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Why we need "blue laws," the religious tradition that sanctifies life outside of work [message #2757] Sat, 20 April 2019 18:00
Wolf is currently offline  Wolf
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"During a recent cross-country road trip this summer, my wife and I were driving around Little Rock, Arkansas, looking for a place to eat lunch. We had a hard time finding any place that was open. Then we realized it was Sunday.

It's not too surprising that in conservative-leaning Arkansas, certain blue laws -- or laws that restrict commerce on Sundays for religious reasons -- remain in force in many parts of the state. Arkansas banned most businesses from opening on Sunday until 1982. Until 2009, it banned all Sunday liquor sales, which, in practice, shut down many establishments that served alcohol. Not until July of this year did the town of Fort Smith repeal a law banning dancing on Sundays. Many towns in Arkansas, including more left-leaning college towns, still maintain a wide array of local blue laws, especially regarding liquor.

While I'm not aware of a specific law that led to my difficulty finding a place to eat in Little Rock, the cultural tradition of blue laws was strong enough that restaurants offering Sunday brunch appeared far less common than in more secularized places where I've lived.

And in an era with increasingly fewer protections for workers, progressives and religious conservatives alike should unite to push for more blue laws that protect the sanctity of life outside of of work.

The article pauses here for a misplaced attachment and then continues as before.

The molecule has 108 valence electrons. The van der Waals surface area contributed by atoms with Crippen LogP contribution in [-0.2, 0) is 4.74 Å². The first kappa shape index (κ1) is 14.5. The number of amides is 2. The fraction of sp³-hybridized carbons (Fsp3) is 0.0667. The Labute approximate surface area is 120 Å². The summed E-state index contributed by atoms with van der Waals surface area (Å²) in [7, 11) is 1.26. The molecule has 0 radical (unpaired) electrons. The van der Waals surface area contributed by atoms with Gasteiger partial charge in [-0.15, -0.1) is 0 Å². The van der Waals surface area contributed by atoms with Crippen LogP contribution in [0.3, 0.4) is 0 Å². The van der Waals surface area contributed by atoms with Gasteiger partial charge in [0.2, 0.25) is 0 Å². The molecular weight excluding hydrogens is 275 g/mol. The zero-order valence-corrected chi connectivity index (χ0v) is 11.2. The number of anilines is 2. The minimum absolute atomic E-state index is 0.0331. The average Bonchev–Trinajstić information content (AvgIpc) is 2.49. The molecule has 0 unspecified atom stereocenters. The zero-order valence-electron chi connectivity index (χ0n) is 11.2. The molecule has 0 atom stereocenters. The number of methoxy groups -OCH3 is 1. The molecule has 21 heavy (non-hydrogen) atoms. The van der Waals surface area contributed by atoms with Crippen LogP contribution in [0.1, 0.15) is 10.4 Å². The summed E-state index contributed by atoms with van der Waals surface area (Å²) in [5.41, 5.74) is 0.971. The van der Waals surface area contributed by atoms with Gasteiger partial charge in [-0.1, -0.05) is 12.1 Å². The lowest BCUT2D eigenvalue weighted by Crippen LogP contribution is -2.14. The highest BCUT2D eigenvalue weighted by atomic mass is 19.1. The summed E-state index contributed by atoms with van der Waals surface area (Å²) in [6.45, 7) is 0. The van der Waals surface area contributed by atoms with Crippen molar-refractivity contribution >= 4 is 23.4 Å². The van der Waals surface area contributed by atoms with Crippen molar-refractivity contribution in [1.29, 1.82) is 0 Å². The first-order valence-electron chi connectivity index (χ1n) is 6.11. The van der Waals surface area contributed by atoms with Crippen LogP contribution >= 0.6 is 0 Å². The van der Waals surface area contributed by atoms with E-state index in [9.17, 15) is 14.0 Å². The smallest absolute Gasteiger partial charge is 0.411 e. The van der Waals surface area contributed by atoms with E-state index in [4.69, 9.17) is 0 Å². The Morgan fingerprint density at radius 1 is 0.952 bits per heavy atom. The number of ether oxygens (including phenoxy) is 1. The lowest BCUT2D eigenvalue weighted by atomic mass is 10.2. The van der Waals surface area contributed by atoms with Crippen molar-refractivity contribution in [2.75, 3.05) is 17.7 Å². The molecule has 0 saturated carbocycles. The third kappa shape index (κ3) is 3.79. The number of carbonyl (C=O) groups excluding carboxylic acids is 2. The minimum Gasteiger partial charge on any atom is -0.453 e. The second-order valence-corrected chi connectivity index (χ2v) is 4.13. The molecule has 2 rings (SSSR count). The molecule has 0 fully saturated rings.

American life is increasingly market-driven. Religious bodies have traditionally provided an antidote.

Over the past 50 years, many institutions that once protected American workers and families from the ravages of unbridled capitalistic excess have been eroded. The most prominent such institution that may come to mind is the labor union: Once powerful bodies that pushed for shorter working days, longer weekends, better pay, and safer working conditions, today, labor unions represent just 10 percent of American workers.

But unions are not the only social institution that once sought to carve out time for Americans away from work. Religious bodies have, since time immemorial, claimed certain days and times for themselves, set apart for worship, prayer, or rest. The Jewish Sabbath is perhaps the most notable example of this practice, but virtually all religions have some sense of times that are set apart, during which many forms of labor or commerce are taboo. These restrictions are known as "blue laws," and in today's climate of economic anxiety, religious conservatives and economic progressives should make common cause to restore them.

While these practices have their origins in various kinds of religious convictions, they are ultimately part of what economic historians would call a "moral economy," or an economic system where the moral or ethical norms of a society are sufficiently strong that, with or without the intervention of the state, certain values are prioritized above the market itself.